In late March, with consumer prices surging, a substantial tuition fee hike was to be expected. But the government always uses April as a benchmark, a month that saw even higher inflation this year: 9.6 percent.
Tuition fees could rise by 140 euros
Gas, petrol and electricity are much more expensive than last year, and the price of our…
In early April, opposition party Volt asked Minister of Education Robbert Dijkgraaf to freeze tuition fees. The minister refused, however, saying there was insufficient ‘coverage’ for such an intervention.
The motion Volt submitted together with the BoerBurgerBeweging did not receive support from coalition parties VVD, D66, CDA and ChristenUnie. This meant that there was no majority for the motion, which was backed by all opposition parties except the SGP.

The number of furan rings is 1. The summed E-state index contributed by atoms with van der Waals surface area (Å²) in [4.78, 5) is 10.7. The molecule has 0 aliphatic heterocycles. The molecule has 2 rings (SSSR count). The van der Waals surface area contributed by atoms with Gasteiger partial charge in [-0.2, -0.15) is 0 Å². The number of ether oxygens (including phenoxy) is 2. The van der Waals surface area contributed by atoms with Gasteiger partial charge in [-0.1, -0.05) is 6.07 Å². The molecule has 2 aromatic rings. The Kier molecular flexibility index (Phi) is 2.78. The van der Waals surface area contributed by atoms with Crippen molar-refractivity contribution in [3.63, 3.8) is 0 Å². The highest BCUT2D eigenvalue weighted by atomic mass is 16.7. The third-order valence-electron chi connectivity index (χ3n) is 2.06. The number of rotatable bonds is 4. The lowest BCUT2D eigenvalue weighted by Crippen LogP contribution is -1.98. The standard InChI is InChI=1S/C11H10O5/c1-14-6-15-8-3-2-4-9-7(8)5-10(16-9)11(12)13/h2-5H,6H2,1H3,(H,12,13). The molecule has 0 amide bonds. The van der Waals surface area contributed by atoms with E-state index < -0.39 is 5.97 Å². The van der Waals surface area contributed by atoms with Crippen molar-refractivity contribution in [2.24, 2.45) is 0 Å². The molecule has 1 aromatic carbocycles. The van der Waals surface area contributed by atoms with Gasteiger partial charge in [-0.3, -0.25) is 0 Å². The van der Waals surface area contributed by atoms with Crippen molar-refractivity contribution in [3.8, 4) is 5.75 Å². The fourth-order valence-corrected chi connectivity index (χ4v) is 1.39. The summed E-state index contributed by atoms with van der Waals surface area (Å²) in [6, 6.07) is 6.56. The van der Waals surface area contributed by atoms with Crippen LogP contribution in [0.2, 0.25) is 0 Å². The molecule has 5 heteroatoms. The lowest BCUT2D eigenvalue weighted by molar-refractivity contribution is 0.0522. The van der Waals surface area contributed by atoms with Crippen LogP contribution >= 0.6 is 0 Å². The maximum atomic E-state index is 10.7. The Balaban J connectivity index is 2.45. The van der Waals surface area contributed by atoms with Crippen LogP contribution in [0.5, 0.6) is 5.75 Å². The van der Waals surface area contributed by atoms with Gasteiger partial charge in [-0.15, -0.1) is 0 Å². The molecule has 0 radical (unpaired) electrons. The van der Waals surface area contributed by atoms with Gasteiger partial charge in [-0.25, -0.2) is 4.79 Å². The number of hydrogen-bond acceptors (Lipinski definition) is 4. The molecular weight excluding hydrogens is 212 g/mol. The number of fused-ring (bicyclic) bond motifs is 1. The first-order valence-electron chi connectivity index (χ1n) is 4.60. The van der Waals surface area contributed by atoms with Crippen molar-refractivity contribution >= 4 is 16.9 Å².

Incidentally, September 2023 is also when the basic student grant will make its return. The higher tuition fees will immediately swallow up a sizeable chunk of the extra money students are set to receive under the new grant scheme: the increase of 212 euros is roughly equivalent to two months of basic grants for students living at home.
In theory, it would be relatively easy for the government to prevent a rise in tuition fees. It would not require a law change, as the rate is set through an ‘order in council’.